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FACING DOWN THE RULERS OF WALL STREET A HUNDRED YEARS AGO. THEY ARE BACK.

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Sunday, September 06, 2009

THE PRACTICAL USE FOR TIME MACHINES.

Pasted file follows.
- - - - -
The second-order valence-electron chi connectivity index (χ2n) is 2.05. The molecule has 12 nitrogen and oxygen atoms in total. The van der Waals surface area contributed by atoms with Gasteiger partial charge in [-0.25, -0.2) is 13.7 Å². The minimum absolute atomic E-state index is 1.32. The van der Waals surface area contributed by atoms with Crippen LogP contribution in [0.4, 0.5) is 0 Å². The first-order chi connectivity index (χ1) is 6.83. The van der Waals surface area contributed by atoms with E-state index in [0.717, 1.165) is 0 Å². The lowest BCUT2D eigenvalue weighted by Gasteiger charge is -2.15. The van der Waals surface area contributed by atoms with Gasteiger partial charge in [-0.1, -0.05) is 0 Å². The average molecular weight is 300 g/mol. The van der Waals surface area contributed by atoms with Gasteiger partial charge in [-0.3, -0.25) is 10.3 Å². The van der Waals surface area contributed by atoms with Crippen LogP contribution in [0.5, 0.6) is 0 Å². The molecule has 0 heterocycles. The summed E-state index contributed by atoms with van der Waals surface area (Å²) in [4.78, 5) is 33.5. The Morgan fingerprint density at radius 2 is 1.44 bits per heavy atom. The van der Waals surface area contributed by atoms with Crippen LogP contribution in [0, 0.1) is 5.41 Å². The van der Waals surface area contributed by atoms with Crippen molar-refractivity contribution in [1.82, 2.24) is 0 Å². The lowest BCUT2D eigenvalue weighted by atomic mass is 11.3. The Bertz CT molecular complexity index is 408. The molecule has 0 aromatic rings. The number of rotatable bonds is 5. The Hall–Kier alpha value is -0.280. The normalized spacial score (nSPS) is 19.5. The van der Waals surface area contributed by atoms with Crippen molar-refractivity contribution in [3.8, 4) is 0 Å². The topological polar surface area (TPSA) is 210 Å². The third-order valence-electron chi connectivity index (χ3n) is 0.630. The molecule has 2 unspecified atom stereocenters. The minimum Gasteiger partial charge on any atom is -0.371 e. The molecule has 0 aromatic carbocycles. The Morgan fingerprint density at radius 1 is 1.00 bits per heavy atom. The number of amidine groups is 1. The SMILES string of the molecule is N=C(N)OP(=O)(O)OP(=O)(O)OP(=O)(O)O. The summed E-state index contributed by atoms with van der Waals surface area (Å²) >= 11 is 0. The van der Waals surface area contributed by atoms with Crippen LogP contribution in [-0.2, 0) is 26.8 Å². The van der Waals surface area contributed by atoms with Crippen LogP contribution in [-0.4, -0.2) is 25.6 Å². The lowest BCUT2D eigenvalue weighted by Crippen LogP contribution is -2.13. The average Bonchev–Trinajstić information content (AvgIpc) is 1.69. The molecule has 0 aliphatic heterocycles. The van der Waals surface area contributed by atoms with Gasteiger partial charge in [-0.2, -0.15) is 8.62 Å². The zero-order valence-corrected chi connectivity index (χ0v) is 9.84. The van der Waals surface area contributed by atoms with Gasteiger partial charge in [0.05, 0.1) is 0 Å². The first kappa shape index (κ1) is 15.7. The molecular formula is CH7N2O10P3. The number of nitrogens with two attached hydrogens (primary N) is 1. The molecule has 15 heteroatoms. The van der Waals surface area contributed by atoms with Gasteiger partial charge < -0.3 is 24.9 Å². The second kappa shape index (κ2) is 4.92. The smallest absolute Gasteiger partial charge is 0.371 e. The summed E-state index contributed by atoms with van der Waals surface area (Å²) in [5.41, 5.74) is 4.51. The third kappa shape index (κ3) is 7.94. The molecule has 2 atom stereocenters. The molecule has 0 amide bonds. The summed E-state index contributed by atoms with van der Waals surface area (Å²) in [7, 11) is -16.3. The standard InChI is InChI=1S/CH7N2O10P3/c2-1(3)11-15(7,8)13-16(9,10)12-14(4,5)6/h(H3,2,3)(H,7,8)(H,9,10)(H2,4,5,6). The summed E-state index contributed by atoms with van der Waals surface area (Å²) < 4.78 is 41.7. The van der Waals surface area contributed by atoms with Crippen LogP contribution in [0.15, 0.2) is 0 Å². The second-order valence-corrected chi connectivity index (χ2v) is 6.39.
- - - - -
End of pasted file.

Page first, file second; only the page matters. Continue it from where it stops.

I know nothing practical about automobiles. So if I had to build one I would climb into my time machine and ask Henry Ford; the man who conceived of and built the Model “T”. But if I had questions about Judaism, the American publisher of the ‘Protocols of the Elders of Zion’ would be the last man I would waste my time with. Of course the engineering genius, and the adherent of the anti-Semitic “Protocols” (actually written in 1902 by the Czar’s secrete police) shared the same brain tissue. And that illustrates the trouble you can into trusting experts outside of their area of expertise. Take Mr. James Rand, Jr., who started an office supply company in 1915 and turned it into Remington Rand, which dominated the market by the mid-nineteen twenties. In 1933 Rand co-started The Committee for the Nation, which lobbied President Roosevelt and his “Brain Trust” of advisors, to take the U.S. off the gold standard, a decision that helped America climb out of the depression. So far Mr. Rand sounds like a genius. He also pulled three drowning girls out of the ocean off Long Island, so he was also a hero. But then Mr. Rand publically endorsed some ideas of a Dr. William A. Wirt, and overnight he went from hero to zero. William Wirt was a Hoosier farm boy, who had made a name for himself as superintendent of schools in Gary, Indiana. He espoused a return to teaching traditional family values, or what a modern sociologist might call educational nostalgia. What: you thought nostaliga was something invented in 1980? What Wirt called for was “'the ennobling of daily and common work” which he proposed to achieve via his “platoon system”. He was not espousing bad ideas, they had value and they made him famous. But what got him into trouble was a little fifty page document he wrote and mimeographed called “America Must Lose” and which had nothing to do with education. Basically it was Wirt’s addition to the arguments against the gold standard in foreign exchange, a subject you might think was a bit esoteric for a superintendent of schools. But the real trouble came when Wirt sent a copy of his tract to Mr. Rand. Mr. Rand liked it so much that in March of 1934 he brought it to the attention of Republicans on the House Interstate Commerce Committee, and they latched onto just 12 pages of the wisdom from Dr. Wirt, and turned those pages and Dr. Wirt, into a political cause-celeb. I will rely on Arthur Schlesinger, from his book “The Coming of the New Deal” to explain. “In the summer of 1933, according to the manuscript, Dr. Wirt had asked a group of ‘brain trusters’ how they planned to bring about their proposed overthrow of the social order. They replied that by holding back recovery they could prolong the countries troubles until people would realize that the government had no choice but to take over everything. What about the President? Wirt asked. Roosevelt, the brain trusters said, was in the middle of a swift stream, with current so strong he could not turn back. ‘We believe we can keep Mr. Roosevelt there until we are ready to supplant him with Stalin. We all think Mr. Roosevelt is the Kerensky of this revolution.’ But would Roosevelt not see through their schemes? “We are on the inside’, they told Wirt. We control the avenues of influence. We can make the President believe he is making the decisions for himself.’ Now, Kerensky was the guy who overthrew the Czar, and the Communist revolution of 1917 had overthrown Kerensky. This was all still recent history in 1934, and there were still plenty of people who thought Communism might yet work. The harsh reality would set in for them over the next decade. But everybody knew in 1934 that calling Roosevelt a 'Kerensky' was calling him a fool and the tool of the real revolutionaries behind the curtain. Now, in the summer of 1934 the Republicans, having just been drubbed by Roosevelt in November of 1933, were throwing a lot of spaghetti against the wall, hoping some would stick, (sort of like today). And Mr. Wirt had just become some of that spaghetti. Time Magazine wrote, on April 23, 1934, “In the big caucus room, while flash lamps winked, newsreel cameras purred and squads of radio engineers and reporters elbowed through the jam packed spectators, a special committee of Representatives sat down to investigate charges of the utmost gravity: that the President's intimate advisers were plotting to overthrow the Republic… Impatiently the audience waited while the committee of three Democrats and two Republicans haggled along strict party lines over the rules of procedure…with 60-year-old Dr. Wirt nervously chewing his index fingernail...Chairman Alfred Lee Bulwinkle of Gastonia, N. C. put the epic question: "Doctor . . . you stated . . . that you 'asked some of the individuals in this group what their concrete plan was for bringing on the proposed overthrow'. . . . Who were those persons?” And it was right there that the revelation of treason, so trumpeted by the Republicans, began to fall apart. It turned out that none of the attendees were members of Roosevelt’s brain trust. The gathering had been a dinner party thrown on Friday, September 1st, 1933, by Miss Alice Barrows, “a curly-headed blonde...a school building expert in the Office of Education.” (ibid) The other two women, Miss Hildegarde Kneeland and Miss Mary Taylor, were both“…bright, obscure incumbents of small Government jobs” (ibid). Also at the dinner party were Mr. Richard Bruere, a specialist in industrial relations, and Mr. David Coyle “… a theoretical writer on business & finance...(who had) just finished planting a nut farm in New Jersey.” (ibid) But the most interesting person at the dinner (to the conspiracy believers) had been Mr. Laurence Todd, a correspondent for TASS, the Soviet news agency. But then, of course, Todd was the only person at the party who had no connection to the government, and was certainly not a member of Roosevelt’s “Brain Trust”. “To the nation, which had been waiting…the names of Dr. Wirt's "brain trusters" meant a little less than nothing”.(ibid) Worse was to come, for Republican hopes; “Dr. Wirt, the glare of Klieg lights pitilessly burnishing his baldish brow, confessed that he had "done a great deal of the talking” (ibid) at the party. And, on that issue, the other attendees agreed Miss Barrows recalled, “As a dinner it was not a success. Dr. Wirt talked practically all the time.” According to Miss Kneeland, “It was impossible for either myself or anyone else to take a considerable part in the conversation.” Miss Taylor said, “Dr. Wirt really had no conversation. The monologue continued.” Said Mr. Breure; “I listened to Dr. Wirt for several hours discoursing on money.” And according to Mr. Todd, the reporter for Tass, Dr. Wirt had “…talked for nearly five hours continuously”. So Dr. Wirt's memory of the fateful dinner party had been faulty. He thought he had been the life of the party. He had killed the party. He thought others had said frightning things. He had said them. And his ego had reconstructed events to his own benefit and to confirm his own opinions; what a typically human form of behavior. And this was how the Republican party spent their summer of 1934, throwing poor Dr. Wirt against a wall, to see if he stuck. The outcome was that Dr. Wirt (and Mr. Rand, who was now associated with him) now became fodder for the Democrats. And they were as merciless as the Republicans. Roosevelt observed that the Republicans had gone from Wirt to Wirt. Donald Richberg was moved to poetry. “A cuttlefish squirt, Nobody hurt, From beginning to end, Dr. Wirt.” The San Francisco Chronicle editorialized, “Dr. Wirt opened that basket containing that famous catch he has bragged so much about and, as suspected, it contains nothing but Minnows. Not a fish in the lot worth talking about.” Said Time magazine; “Thus, flatter than a crepe Suzette, fell the Red Scare of 1934.” But perhaps the strongest response, and the one most needed, to the Republican noise machine of 1934, was a speech made by the poet, Mr. Richberg “'There are a great many stuffed shirts who have access to avenues of great publicity”, he said, “and so they pour their hysterical fears and their warped views of economic recovery into the public ears. They cannot use facts, even if they recognize them, so they create myths and hobgoblins and repeat nonsense over and over again. . . . We are not in the slightest danger of a political revolution so long as we preserve our national sanity….When any man ventures to scoff at the use of brains in government, he should be asked to explain by what part of the anatomy he believes human affairs should be conducted.” Dr. Wirt received a telegram of support from the Klu Klux Klan, but the Republican party had little use for him now that his story had deflated and he had become unstuck. It is what happens to all amatuers from the right or the left who get to close to politics. Quietly Wirt returned to Indiana and wrote no more on economic affairs. In 1938 he died of a heart attack, and his visions of education were gradually discarded, the good with the bad. Mr. Rand’s business achievements after 1934 were, in many ways, even more impressive than those which preceded his involvement in politics. But after the summer of 1934 he avoided publicity and politics, and died in 1968, a wealthy and powerful man. Even today, If I were assembling a corporation I would use my time machine to ask his advice. But I would certainly not seek out his opinion about plumbing.http://en.wikipedia.org/wiki/The_Protocols_of_the_Elders_of_Zion